Journal-Every Evening reported that Harper “took part in the fighting in the Hertgen [sic] Forest where he and his men had built themselves a log cabin and had a black rabbit for a pet.” (The 400th Armored Field Artillery Battalion was in fact well south of the Hürtgen Forest until the closing days of the battle there. This anecdote more likely occurred sometime during the static period between October 8, 1944, and December 8, 1944.) 

Harper sawing wood c. November 1944, likely outside the cabin mentioned by Journal-Every Evening (Courtesy of Fred J. Harper, Jr.)

An incident from November 22, 1944, illustrated the frustrating nature of the fall combat along the Siegfried Line. The 400th expended more than 100 rounds to suppress an enemy pillbox—their 105 mm shells were not powerful enough to destroy it outright—while a combined team of infantry and engineers approached to demolish it. The team was driven off, with the 400th covering the retreat. 

On November 23, 1944, presumably during a brief respite on pass off the line, Staff Sergeant Harper sat for a portrait drawn by Elizabeth Black of the American Red Cross. The portrait, apparently drawn in charcoal, is a serious one. As was customary for Black’s drawings, it contained a message to the subject’s family: “All my love, Fred” is written in the lower left corner. The Red Cross mailed the drawing to Hurlock, Maryland, where his wife and son were living, but many months passed before it arrived. Tragic news got there first. 

Portrait of Fred Harper by Elizabeth Black drawn on November 23, 1944 (Courtesy of John Black and David Solomon)
Staff Sergeant Harper wrote this message to Elizabeth Black after sitting for a portrait (Courtesy of John Black and David Solomon)
Elizabeth Black drawing a portrait (Courtesy of John Black)

On December 8, 1944, the 400th Armored Field Artillery Battalion was attached to the 5th Armored Division again and moved north to Zweifall, Germany. From December 11–18, 1944, the battalion was in Großhau, a town reduced to ruins during the Battle of the Hürtgen Forest, a costly battle of attrition which produced few gains for the Americans.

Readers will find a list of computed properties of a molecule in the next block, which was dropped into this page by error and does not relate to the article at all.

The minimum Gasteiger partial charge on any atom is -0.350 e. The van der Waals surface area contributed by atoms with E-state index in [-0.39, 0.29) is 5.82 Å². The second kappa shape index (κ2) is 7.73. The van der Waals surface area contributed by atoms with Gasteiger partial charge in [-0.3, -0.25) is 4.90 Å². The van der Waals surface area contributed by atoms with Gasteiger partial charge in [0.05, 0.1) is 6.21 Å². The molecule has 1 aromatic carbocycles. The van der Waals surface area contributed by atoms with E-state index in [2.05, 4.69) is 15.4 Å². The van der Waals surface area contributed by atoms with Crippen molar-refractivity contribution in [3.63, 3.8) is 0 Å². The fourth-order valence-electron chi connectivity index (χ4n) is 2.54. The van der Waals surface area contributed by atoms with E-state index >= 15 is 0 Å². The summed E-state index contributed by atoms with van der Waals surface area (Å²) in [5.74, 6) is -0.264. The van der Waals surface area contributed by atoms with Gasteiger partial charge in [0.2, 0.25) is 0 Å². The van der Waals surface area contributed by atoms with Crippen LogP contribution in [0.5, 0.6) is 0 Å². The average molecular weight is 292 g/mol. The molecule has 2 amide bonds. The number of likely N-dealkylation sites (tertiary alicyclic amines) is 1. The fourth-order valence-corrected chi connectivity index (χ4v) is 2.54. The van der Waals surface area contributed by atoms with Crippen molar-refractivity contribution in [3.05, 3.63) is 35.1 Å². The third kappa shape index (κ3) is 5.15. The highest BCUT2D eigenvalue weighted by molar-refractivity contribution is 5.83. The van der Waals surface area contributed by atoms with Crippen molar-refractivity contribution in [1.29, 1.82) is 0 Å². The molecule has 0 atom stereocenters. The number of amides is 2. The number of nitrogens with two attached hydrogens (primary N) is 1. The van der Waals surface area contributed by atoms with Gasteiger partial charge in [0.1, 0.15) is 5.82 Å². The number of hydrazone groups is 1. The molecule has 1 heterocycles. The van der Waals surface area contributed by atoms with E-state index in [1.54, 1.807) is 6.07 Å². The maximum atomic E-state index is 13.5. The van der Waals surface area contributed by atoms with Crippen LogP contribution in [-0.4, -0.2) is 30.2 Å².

On December 12, 1944, counterbattery fire hit Batteries “A” and “C,” wounding two men. A sniper wounded a third man. Three days later, another two men were wounded: one when his halftrack detonated a land mine, and another from mortar fire. 

Ruins of Großhau, Germany, on December 1, 1944 (Official U.S. Army Signal Corps photo 111-SC-197536 by Technician 5th Grade A. J. Gedicks. National Archives, courtesy of Wim Doms)

Journal-Every Evening reported that Sergeant Harper had received some Christmas presents and photos of his young son by mid-December.

The Battle of the Bulge

On December 16, 1944, the Germans launched a massive counteroffensive through the Ardennes Forest to the south of where the 400th Armored Field Artillery Battalion was fighting. As a result of the salient into American lines that resulted, the offensive came to be known as the Battle of the Bulge. The scope of the German offensive was not immediately evident to Allied commanders and the 400th initially continued to support offensive action in the Hürtgen Forest. As Allied commanders gained a better understanding of the situation, the 400th was one of many units ordered to help contain a breakthrough by a German armored force known as Kampfgruppe Peiper. The ultimate German goal was to seize the vital Allied port of Antwerp, Belgium. Although that was never a realistic objective barring a total collapse of the Allied forces, the German advance on the north side of the bulge did threaten the logistical center of Liège. 

During its advance, Kampfgruppe Peiper left a trail of atrocities in its wake, including the infamous Malmédy massacre at Baugnez, Belgium, on December 17, 1944. That following day, the German task force pushed through Stavelot, Belgium, but their route west was blocked when American engineers demolished bridges at Trois-Ponts. On December 19, the Germans continued northwest toward nearby Stoumont. With darkness approaching, the Germans did not press forward, giving American infantrymen from 3rd Battalion, 119th Infantry Regiment, 30th Infantry Division time to get into position at the town. Meanwhile, Staff Sergeant Harper and the rest of the 400th Armored Field Artillery Battalion spent that entire night moving southwest toward the Amblève Valley. The unit lost cohesion when several batteries took a wrong turn at a crossroads. 

A 400th Armored Field Artillery Battalion crew, presumably from Battery “B,” stand near an M7 nicknamed Bat Out’a Hell during the winter of 1944–1945. (National Archives)